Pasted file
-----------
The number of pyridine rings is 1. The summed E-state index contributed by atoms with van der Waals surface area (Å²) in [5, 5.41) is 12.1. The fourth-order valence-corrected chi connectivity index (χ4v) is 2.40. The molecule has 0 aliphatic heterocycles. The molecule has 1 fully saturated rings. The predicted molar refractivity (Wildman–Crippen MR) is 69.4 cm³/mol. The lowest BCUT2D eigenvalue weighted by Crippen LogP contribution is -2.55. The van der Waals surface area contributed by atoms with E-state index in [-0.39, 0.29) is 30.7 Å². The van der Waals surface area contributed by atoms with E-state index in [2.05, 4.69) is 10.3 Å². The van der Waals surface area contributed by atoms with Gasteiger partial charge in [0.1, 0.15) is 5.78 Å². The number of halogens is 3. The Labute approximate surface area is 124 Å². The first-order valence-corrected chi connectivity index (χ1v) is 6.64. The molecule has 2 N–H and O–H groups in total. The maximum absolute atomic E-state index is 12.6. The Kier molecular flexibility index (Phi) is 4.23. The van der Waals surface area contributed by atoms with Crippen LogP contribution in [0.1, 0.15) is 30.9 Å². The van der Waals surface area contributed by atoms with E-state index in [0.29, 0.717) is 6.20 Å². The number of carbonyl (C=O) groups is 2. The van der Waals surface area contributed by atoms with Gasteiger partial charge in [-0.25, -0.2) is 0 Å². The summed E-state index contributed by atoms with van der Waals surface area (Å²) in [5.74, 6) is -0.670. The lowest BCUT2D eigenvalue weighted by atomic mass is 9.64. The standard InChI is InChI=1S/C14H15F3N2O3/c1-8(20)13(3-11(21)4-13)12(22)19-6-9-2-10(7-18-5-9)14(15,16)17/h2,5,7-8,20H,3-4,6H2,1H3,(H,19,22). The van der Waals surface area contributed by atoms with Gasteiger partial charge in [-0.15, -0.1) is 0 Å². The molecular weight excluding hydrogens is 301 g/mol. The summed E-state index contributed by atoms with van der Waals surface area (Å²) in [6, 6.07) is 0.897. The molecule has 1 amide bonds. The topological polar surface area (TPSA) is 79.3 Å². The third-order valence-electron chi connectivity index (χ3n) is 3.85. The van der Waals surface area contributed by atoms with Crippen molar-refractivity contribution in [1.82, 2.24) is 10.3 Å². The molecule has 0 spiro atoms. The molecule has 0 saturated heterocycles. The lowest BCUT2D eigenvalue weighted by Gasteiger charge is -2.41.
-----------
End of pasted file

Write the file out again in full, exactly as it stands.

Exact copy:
The number of pyridine rings is 1. The summed E-state index contributed by atoms with van der Waals surface area (Å²) in [5, 5.41) is 12.1. The fourth-order valence-corrected chi connectivity index (χ4v) is 2.40. The molecule has 0 aliphatic heterocycles. The molecule has 1 fully saturated rings. The predicted molar refractivity (Wildman–Crippen MR) is 69.4 cm³/mol. The lowest BCUT2D eigenvalue weighted by Crippen LogP contribution is -2.55. The van der Waals surface area contributed by atoms with E-state index in [-0.39, 0.29) is 30.7 Å². The van der Waals surface area contributed by atoms with E-state index in [2.05, 4.69) is 10.3 Å². The van der Waals surface area contributed by atoms with Gasteiger partial charge in [0.1, 0.15) is 5.78 Å². The number of halogens is 3. The Labute approximate surface area is 124 Å². The first-order valence-corrected chi connectivity index (χ1v) is 6.64. The molecule has 2 N–H and O–H groups in total. The maximum absolute atomic E-state index is 12.6. The Kier molecular flexibility index (Phi) is 4.23. The van der Waals surface area contributed by atoms with Crippen LogP contribution in [0.1, 0.15) is 30.9 Å². The van der Waals surface area contributed by atoms with E-state index in [0.29, 0.717) is 6.20 Å². The number of carbonyl (C=O) groups is 2. The van der Waals surface area contributed by atoms with Gasteiger partial charge in [-0.25, -0.2) is 0 Å². The summed E-state index contributed by atoms with van der Waals surface area (Å²) in [5.74, 6) is -0.670. The lowest BCUT2D eigenvalue weighted by atomic mass is 9.64. The standard InChI is InChI=1S/C14H15F3N2O3/c1-8(20)13(3-11(21)4-13)12(22)19-6-9-2-10(7-18-5-9)14(15,16)17/h2,5,7-8,20H,3-4,6H2,1H3,(H,19,22). The van der Waals surface area contributed by atoms with Gasteiger partial charge in [-0.15, -0.1) is 0 Å². The molecular weight excluding hydrogens is 301 g/mol. The summed E-state index contributed by atoms with van der Waals surface area (Å²) in [6, 6.07) is 0.897. The molecule has 1 amide bonds. The topological polar surface area (TPSA) is 79.3 Å². The third-order valence-electron chi connectivity index (χ3n) is 3.85. The van der Waals surface area contributed by atoms with Crippen molar-refractivity contribution in [1.82, 2.24) is 10.3 Å². The molecule has 0 spiro atoms. The molecule has 0 saturated heterocycles. The lowest BCUT2D eigenvalue weighted by Gasteiger charge is -2.41.